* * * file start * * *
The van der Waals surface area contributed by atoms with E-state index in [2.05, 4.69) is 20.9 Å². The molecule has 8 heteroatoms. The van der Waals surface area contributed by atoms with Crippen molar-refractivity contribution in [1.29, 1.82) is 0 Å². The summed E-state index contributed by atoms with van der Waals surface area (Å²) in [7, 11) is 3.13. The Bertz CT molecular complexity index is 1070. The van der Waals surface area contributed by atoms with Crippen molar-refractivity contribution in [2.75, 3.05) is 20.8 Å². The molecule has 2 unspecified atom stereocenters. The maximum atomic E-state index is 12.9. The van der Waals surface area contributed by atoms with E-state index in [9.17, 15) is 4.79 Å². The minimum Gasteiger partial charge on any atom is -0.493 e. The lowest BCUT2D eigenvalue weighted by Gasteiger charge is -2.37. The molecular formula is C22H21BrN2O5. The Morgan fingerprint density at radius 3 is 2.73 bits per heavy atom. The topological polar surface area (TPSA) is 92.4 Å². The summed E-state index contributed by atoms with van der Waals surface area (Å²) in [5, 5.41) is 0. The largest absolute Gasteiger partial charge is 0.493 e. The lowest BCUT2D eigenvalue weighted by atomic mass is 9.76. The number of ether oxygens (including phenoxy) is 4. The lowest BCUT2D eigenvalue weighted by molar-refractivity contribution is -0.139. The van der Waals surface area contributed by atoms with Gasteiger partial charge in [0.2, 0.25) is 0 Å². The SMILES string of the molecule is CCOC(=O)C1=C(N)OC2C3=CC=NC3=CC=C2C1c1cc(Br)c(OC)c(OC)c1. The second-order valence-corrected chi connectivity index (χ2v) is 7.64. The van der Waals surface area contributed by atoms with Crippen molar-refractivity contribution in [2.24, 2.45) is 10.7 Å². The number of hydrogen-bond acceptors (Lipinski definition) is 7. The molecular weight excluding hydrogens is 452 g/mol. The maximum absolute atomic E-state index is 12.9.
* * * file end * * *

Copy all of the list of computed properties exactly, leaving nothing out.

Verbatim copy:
The van der Waals surface area contributed by atoms with E-state index in [2.05, 4.69) is 20.9 Å². The molecule has 8 heteroatoms. The van der Waals surface area contributed by atoms with Crippen molar-refractivity contribution in [1.29, 1.82) is 0 Å². The summed E-state index contributed by atoms with van der Waals surface area (Å²) in [7, 11) is 3.13. The Bertz CT molecular complexity index is 1070. The van der Waals surface area contributed by atoms with Crippen molar-refractivity contribution in [2.75, 3.05) is 20.8 Å². The molecule has 2 unspecified atom stereocenters. The maximum atomic E-state index is 12.9. The van der Waals surface area contributed by atoms with E-state index in [9.17, 15) is 4.79 Å². The minimum Gasteiger partial charge on any atom is -0.493 e. The lowest BCUT2D eigenvalue weighted by Gasteiger charge is -2.37. The molecular formula is C22H21BrN2O5. The Morgan fingerprint density at radius 3 is 2.73 bits per heavy atom. The topological polar surface area (TPSA) is 92.4 Å². The summed E-state index contributed by atoms with van der Waals surface area (Å²) in [5, 5.41) is 0. The largest absolute Gasteiger partial charge is 0.493 e. The lowest BCUT2D eigenvalue weighted by atomic mass is 9.76. The number of ether oxygens (including phenoxy) is 4. The lowest BCUT2D eigenvalue weighted by molar-refractivity contribution is -0.139. The van der Waals surface area contributed by atoms with Gasteiger partial charge in [0.2, 0.25) is 0 Å². The SMILES string of the molecule is CCOC(=O)C1=C(N)OC2C3=CC=NC3=CC=C2C1c1cc(Br)c(OC)c(OC)c1. The second-order valence-corrected chi connectivity index (χ2v) is 7.64. The van der Waals surface area contributed by atoms with Crippen molar-refractivity contribution in [2.24, 2.45) is 10.7 Å². The number of hydrogen-bond acceptors (Lipinski definition) is 7. The molecular weight excluding hydrogens is 452 g/mol. The maximum absolute atomic E-state index is 12.9.